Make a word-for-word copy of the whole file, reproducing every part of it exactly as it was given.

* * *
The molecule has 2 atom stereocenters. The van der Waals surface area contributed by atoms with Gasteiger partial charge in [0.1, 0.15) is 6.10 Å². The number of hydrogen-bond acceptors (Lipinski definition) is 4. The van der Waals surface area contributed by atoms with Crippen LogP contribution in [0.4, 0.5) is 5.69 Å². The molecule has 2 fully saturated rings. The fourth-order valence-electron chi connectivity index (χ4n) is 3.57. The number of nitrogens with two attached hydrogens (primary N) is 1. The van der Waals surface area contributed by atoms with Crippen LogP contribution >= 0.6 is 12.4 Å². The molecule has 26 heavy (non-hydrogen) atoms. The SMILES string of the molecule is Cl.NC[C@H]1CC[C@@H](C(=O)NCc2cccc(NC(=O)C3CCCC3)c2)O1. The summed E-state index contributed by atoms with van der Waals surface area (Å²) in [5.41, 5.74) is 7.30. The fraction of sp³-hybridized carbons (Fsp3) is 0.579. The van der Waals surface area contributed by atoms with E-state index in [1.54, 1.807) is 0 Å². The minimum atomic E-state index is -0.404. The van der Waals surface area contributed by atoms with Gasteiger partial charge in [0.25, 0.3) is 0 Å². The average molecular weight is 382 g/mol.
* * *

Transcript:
The molecule has 2 atom stereocenters. The van der Waals surface area contributed by atoms with Gasteiger partial charge in [0.1, 0.15) is 6.10 Å². The number of hydrogen-bond acceptors (Lipinski definition) is 4. The van der Waals surface area contributed by atoms with Crippen LogP contribution in [0.4, 0.5) is 5.69 Å². The molecule has 2 fully saturated rings. The fourth-order valence-electron chi connectivity index (χ4n) is 3.57. The number of nitrogens with two attached hydrogens (primary N) is 1. The van der Waals surface area contributed by atoms with Crippen LogP contribution >= 0.6 is 12.4 Å². The molecule has 26 heavy (non-hydrogen) atoms. The SMILES string of the molecule is Cl.NC[C@H]1CC[C@@H](C(=O)NCc2cccc(NC(=O)C3CCCC3)c2)O1. The summed E-state index contributed by atoms with van der Waals surface area (Å²) in [5.41, 5.74) is 7.30. The fraction of sp³-hybridized carbons (Fsp3) is 0.579. The van der Waals surface area contributed by atoms with E-state index in [1.54, 1.807) is 0 Å². The minimum atomic E-state index is -0.404. The van der Waals surface area contributed by atoms with Gasteiger partial charge in [0.25, 0.3) is 0 Å². The average molecular weight is 382 g/mol.